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Obama’s visit to prison of ‘huge symbolic’ meaning to inmates, UB expert says

Release Date: July 16, 2015

“Prisoners often have the perception that they’ve been forgotten, that they are irrelevant to the rest of the world. Obama visiting says to prisoners that you are not irrelevant.”
Teresa Miller, law professor
University at Buffalo
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UB's Teresa Miller was surprised to hear President Barack Obama was the first sitting president to visit a prison. Photo: Douglas Levere

BUFFALO, N.Y. – Teresa Miller was surprised to hear President Barack Obama was the first sitting president to visit a prison.

“What does that say – these institutions have existed for hundreds of years, yet they are sealed off from the highest executive office in government,” said Miller, University at Buffalo law professor, who has spent the last decade visiting maximum-security prisons in New York as part of her research on prisoners’ rights. “Prisoners often have the perception that they’ve been forgotten, that they are irrelevant to the rest of the world. Obama visiting says to prisoners that you are not irrelevant.”

Miller also says Obama’s tour of the federal prison in El Reno, Oklahoma, will not only bring attention to the hardships faced by prisoners, their families and those working there, but also to the larger issues plaguing the criminal justice system.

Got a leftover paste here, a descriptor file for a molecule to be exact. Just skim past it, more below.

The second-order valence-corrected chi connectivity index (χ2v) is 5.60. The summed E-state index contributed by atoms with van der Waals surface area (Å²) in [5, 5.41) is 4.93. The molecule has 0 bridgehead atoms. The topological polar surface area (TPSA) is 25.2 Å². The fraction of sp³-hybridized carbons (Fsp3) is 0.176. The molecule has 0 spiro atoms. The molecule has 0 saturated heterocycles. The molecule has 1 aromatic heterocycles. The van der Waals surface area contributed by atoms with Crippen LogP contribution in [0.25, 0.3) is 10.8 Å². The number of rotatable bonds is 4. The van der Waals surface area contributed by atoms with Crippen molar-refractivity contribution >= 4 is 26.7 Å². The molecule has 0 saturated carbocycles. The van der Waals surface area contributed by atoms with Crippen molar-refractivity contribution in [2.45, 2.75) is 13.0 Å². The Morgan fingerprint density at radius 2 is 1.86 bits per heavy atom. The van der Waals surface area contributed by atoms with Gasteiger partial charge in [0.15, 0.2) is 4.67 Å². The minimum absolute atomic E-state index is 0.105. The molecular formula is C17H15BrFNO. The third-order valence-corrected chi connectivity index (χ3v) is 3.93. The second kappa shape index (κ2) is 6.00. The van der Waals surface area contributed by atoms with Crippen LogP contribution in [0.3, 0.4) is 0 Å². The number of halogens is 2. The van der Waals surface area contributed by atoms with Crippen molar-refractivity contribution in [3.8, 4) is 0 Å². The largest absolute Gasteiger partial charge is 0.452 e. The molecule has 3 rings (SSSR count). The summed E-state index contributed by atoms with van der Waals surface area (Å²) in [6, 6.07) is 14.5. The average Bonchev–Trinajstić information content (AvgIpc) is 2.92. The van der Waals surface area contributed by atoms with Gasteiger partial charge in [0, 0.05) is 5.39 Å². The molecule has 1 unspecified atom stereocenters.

Specifically, she said, punishments for non-violent drug offenders are too severe. Additionally, this country has turned incarceration into an industry and attention must be brought to these issues – something the president’s visit is sure to do.

“We stand at a particularly important moment and his visit marks this important moment in history where we can follow states like New York that have repealed mandatory sentencing laws,” she said. “He is really saying that this is the moment we need to change course, so it is hugely significant for both inmates and the system as a whole.”

Miller also hopes this visit will encourage more people to visit prisons and see for themselves what incarceration looks like.

“It means a lot to people who are incarcerated to see the leader of the free world recognize their hardships and take up some of the issues around criminal justice,” she said. “The visit is of huge symbolic meaning for people incarcerated.”

To find UB faculty experts on other topics — including issues trending in the news — visit UB’s Faculty Experts website.

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